Distance: Distance is not required for all applications but is a great option when appropriate. This option developed because of a request made by a medical company needing a very high level of precision. Since the product was a medical component that would be used inside the bodies of patients, the company needed to know 100 percent that each part would be manufactured correctly. This option was added to heatstaking machines approximately seven years ago because of that request.

Post Cooling: In the early years, post cooling was not an available option on heatstaking equipment, which greatly reduced the applications that were able to be run successfully. After the boss is reformed, a short blast of ambient air is blown under pressure directly at the interface of the heated tooling and the mating material. This cools the material just enough to destroy the memory in the plastic and ensure the material will not stick to the tooling. Post cooling ensures the stakes are tight, strong, and aesthetically pleasing.

Processes Commonly Performed on Heatstaking Equipment
Heatstaking machines are capable of performing many other processes using the same principles as heatstaking.

Heat Insertion: Typically refers to heating a metal (most commonly brass or steel) insert and pushing the heated insert into a hollow boss. That hollow boss is approximately .010” to .015” smaller in the ID than the insert’s OD. This allows the heated insert to heat the plastic material until it flows around the knurls on the OD of the insert, creating a very strong bond. There are a few very key advantages to heat insertion over other processes: no noise, approximately 30 percent stronger pull out and torque out strength, and no particulate.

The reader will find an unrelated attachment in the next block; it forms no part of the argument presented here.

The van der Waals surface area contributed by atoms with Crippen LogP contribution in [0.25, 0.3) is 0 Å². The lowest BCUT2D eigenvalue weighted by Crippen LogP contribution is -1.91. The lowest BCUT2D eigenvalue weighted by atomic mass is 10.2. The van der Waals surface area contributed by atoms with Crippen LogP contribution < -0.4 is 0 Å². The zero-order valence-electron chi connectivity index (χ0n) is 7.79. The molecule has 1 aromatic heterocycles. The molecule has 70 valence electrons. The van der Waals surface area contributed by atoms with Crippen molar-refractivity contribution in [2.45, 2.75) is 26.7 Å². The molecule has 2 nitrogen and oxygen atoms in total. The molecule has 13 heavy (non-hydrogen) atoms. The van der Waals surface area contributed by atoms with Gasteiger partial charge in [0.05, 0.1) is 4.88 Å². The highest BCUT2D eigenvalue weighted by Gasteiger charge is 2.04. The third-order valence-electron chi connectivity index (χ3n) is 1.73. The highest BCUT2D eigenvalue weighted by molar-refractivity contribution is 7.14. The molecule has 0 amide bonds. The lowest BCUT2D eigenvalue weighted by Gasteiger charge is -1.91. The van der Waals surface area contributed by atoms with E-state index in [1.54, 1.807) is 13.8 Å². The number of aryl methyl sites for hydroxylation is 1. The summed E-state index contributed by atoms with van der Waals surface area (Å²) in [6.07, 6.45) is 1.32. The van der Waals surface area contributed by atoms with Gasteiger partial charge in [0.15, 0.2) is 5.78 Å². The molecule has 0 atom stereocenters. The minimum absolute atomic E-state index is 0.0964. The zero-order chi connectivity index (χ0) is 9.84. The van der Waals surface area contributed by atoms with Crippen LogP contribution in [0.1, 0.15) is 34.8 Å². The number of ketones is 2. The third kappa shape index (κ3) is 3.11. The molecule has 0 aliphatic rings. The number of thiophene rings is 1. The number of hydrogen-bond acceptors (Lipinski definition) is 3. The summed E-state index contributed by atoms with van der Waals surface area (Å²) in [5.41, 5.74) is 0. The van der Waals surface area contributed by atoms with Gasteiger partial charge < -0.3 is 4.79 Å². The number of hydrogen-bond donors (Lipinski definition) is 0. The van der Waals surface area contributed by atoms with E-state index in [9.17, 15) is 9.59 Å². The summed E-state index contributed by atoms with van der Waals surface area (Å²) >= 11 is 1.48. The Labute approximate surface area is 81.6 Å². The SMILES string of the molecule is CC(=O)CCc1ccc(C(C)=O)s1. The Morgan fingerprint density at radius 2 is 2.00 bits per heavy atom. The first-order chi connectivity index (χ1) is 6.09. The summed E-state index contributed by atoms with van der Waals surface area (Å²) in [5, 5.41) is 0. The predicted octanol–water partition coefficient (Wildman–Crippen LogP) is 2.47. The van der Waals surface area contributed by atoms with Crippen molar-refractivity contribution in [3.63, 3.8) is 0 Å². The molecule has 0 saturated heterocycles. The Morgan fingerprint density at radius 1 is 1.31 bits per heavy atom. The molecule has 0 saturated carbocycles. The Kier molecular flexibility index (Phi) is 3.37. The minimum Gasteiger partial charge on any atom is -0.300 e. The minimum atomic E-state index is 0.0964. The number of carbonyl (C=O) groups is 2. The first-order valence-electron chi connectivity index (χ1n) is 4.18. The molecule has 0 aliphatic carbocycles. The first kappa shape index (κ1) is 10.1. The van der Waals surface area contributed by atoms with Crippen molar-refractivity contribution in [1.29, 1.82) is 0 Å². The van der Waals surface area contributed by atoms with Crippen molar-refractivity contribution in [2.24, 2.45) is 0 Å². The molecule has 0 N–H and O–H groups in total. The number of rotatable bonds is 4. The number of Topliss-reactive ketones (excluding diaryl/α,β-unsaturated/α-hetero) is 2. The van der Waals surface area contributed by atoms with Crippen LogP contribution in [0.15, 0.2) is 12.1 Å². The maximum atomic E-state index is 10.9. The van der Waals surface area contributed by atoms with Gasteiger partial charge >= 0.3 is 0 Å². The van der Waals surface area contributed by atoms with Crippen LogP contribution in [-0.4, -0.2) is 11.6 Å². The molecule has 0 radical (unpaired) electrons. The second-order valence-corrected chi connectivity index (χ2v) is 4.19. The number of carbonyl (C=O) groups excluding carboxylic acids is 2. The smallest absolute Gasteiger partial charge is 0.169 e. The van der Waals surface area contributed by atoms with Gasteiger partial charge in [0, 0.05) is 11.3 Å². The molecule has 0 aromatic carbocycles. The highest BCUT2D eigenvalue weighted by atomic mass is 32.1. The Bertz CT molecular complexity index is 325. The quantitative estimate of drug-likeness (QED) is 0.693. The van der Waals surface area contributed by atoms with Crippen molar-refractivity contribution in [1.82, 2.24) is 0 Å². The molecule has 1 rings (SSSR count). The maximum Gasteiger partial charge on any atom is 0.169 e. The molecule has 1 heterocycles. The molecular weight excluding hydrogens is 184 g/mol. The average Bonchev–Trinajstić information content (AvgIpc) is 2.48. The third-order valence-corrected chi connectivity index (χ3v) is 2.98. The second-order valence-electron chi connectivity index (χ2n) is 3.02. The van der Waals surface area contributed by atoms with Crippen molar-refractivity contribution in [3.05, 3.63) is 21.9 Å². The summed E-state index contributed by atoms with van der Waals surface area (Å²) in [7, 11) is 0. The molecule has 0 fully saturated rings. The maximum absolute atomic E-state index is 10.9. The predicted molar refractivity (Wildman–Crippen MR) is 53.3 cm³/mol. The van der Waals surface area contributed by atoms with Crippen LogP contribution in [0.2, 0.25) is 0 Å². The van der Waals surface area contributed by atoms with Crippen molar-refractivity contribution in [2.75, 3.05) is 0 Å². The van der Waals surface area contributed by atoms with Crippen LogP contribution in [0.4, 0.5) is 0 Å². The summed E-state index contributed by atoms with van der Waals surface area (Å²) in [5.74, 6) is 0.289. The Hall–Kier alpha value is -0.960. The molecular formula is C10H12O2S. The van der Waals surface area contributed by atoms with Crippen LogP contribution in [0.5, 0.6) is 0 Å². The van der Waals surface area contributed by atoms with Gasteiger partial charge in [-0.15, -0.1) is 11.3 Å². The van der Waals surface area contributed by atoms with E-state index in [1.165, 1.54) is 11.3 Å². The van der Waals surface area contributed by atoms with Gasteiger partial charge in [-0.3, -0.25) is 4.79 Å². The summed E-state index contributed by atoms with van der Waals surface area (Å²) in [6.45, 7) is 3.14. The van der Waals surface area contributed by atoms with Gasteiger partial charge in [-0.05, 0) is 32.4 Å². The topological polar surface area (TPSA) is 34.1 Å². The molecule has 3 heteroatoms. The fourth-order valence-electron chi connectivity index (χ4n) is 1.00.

Heat Degating: Typically refers to a hot knife that cuts a plastic mold gate/runner.

Heat Swaging: Typically refers to the rolling inwards of or reforming of a wall to retain the mating component.

Heat Sealing: Typically refers to applying pressure and heat to a film or thin plastic material to seal it to another plastic component or to itself. This process also works well with film that has heat sensitive glue.

Heat Embossing: Typically refers to heating steel numbers and/or letters and contacting the plastic component that melts the material and leaves the characters’ impression.

Heatstaking has become one of the premier processes widely used across a range of industries, including automotive, electronics, medical, food industries, packaging, and telecommunications. With such a broad range of applications, materials, and industries, it’s no wonder heatstaking has become the answer for almost all plastic assembly needs.

Eric Gergorich is Vice President of Sales and Marketing for Plastic Assembly Systems (PAS). For more information, call (866) 882-1701 or visit